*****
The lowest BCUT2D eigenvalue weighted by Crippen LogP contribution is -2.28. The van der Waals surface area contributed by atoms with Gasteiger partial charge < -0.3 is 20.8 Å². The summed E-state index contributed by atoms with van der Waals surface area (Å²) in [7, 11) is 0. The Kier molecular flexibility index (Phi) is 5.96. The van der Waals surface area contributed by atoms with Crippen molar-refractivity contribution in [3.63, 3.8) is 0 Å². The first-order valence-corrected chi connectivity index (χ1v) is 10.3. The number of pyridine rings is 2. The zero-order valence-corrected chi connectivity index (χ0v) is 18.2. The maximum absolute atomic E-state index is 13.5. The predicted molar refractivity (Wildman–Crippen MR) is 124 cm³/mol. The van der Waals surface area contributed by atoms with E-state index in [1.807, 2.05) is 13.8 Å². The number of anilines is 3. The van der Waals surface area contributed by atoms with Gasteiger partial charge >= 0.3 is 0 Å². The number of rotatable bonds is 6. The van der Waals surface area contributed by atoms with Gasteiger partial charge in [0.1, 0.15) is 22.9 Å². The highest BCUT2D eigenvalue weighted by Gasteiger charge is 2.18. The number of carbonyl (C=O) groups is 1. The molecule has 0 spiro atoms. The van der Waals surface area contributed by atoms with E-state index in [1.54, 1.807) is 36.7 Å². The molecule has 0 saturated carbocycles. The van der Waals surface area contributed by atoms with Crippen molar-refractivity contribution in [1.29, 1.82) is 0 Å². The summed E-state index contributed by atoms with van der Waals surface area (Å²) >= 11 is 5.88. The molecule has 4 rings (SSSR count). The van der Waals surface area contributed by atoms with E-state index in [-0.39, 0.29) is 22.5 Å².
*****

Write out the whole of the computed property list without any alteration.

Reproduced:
The lowest BCUT2D eigenvalue weighted by Crippen LogP contribution is -2.28. The van der Waals surface area contributed by atoms with Gasteiger partial charge < -0.3 is 20.8 Å². The summed E-state index contributed by atoms with van der Waals surface area (Å²) in [7, 11) is 0. The Kier molecular flexibility index (Phi) is 5.96. The van der Waals surface area contributed by atoms with Crippen molar-refractivity contribution in [3.63, 3.8) is 0 Å². The first-order valence-corrected chi connectivity index (χ1v) is 10.3. The number of pyridine rings is 2. The zero-order valence-corrected chi connectivity index (χ0v) is 18.2. The maximum absolute atomic E-state index is 13.5. The predicted molar refractivity (Wildman–Crippen MR) is 124 cm³/mol. The van der Waals surface area contributed by atoms with E-state index in [1.807, 2.05) is 13.8 Å². The number of anilines is 3. The van der Waals surface area contributed by atoms with Gasteiger partial charge >= 0.3 is 0 Å². The number of rotatable bonds is 6. The van der Waals surface area contributed by atoms with Gasteiger partial charge in [0.1, 0.15) is 22.9 Å². The highest BCUT2D eigenvalue weighted by Gasteiger charge is 2.18. The number of carbonyl (C=O) groups is 1. The molecule has 0 spiro atoms. The van der Waals surface area contributed by atoms with E-state index in [1.54, 1.807) is 36.7 Å². The molecule has 0 saturated carbocycles. The van der Waals surface area contributed by atoms with Crippen molar-refractivity contribution in [1.29, 1.82) is 0 Å². The summed E-state index contributed by atoms with van der Waals surface area (Å²) >= 11 is 5.88. The molecule has 4 rings (SSSR count). The van der Waals surface area contributed by atoms with E-state index in [-0.39, 0.29) is 22.5 Å².